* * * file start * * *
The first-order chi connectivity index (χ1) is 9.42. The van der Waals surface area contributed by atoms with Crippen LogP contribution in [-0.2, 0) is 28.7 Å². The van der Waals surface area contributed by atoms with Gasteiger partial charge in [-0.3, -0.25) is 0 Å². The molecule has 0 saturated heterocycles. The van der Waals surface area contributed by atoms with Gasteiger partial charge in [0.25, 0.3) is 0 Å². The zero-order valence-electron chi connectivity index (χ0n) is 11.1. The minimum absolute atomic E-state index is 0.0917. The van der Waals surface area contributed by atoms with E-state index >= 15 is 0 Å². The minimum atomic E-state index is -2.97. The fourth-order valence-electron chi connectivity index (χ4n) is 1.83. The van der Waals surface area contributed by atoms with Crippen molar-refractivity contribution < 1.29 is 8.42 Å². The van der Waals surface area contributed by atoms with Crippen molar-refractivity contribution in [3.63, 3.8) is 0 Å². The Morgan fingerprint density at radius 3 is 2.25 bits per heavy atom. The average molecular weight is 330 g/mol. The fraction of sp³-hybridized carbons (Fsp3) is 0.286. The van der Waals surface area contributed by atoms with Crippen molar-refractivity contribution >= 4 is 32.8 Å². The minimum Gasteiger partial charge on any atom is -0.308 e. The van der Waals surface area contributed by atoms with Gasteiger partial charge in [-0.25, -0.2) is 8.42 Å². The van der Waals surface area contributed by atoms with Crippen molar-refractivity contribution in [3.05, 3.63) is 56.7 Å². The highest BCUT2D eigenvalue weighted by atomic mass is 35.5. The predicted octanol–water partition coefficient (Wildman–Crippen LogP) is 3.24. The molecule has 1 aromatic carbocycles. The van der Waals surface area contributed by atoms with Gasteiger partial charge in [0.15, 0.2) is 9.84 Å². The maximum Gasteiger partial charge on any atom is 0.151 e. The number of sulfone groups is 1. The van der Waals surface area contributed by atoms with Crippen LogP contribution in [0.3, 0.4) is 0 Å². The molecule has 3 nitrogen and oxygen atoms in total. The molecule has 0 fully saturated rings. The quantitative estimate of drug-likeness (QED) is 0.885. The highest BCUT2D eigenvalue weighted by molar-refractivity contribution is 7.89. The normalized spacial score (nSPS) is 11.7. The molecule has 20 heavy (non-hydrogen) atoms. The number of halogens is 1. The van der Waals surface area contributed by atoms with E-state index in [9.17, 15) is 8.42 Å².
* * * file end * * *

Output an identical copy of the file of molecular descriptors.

The first-order chi connectivity index (χ1) is 9.42. The van der Waals surface area contributed by atoms with Crippen LogP contribution in [-0.2, 0) is 28.7 Å². The van der Waals surface area contributed by atoms with Gasteiger partial charge in [-0.3, -0.25) is 0 Å². The molecule has 0 saturated heterocycles. The van der Waals surface area contributed by atoms with Gasteiger partial charge in [0.25, 0.3) is 0 Å². The zero-order valence-electron chi connectivity index (χ0n) is 11.1. The minimum absolute atomic E-state index is 0.0917. The van der Waals surface area contributed by atoms with E-state index >= 15 is 0 Å². The minimum atomic E-state index is -2.97. The fourth-order valence-electron chi connectivity index (χ4n) is 1.83. The van der Waals surface area contributed by atoms with Crippen molar-refractivity contribution < 1.29 is 8.42 Å². The van der Waals surface area contributed by atoms with Crippen molar-refractivity contribution in [3.63, 3.8) is 0 Å². The Morgan fingerprint density at radius 3 is 2.25 bits per heavy atom. The average molecular weight is 330 g/mol. The fraction of sp³-hybridized carbons (Fsp3) is 0.286. The van der Waals surface area contributed by atoms with Crippen molar-refractivity contribution >= 4 is 32.8 Å². The minimum Gasteiger partial charge on any atom is -0.308 e. The van der Waals surface area contributed by atoms with Gasteiger partial charge in [-0.25, -0.2) is 8.42 Å². The van der Waals surface area contributed by atoms with Crippen molar-refractivity contribution in [3.05, 3.63) is 56.7 Å². The highest BCUT2D eigenvalue weighted by atomic mass is 35.5. The predicted octanol–water partition coefficient (Wildman–Crippen LogP) is 3.24. The molecule has 1 aromatic carbocycles. The van der Waals surface area contributed by atoms with Gasteiger partial charge in [0.15, 0.2) is 9.84 Å². The maximum Gasteiger partial charge on any atom is 0.151 e. The number of sulfone groups is 1. The van der Waals surface area contributed by atoms with Crippen LogP contribution in [0.3, 0.4) is 0 Å². The molecule has 3 nitrogen and oxygen atoms in total. The molecule has 0 fully saturated rings. The quantitative estimate of drug-likeness (QED) is 0.885. The highest BCUT2D eigenvalue weighted by molar-refractivity contribution is 7.89. The normalized spacial score (nSPS) is 11.7. The molecule has 20 heavy (non-hydrogen) atoms. The number of halogens is 1. The van der Waals surface area contributed by atoms with E-state index in [9.17, 15) is 8.42 Å².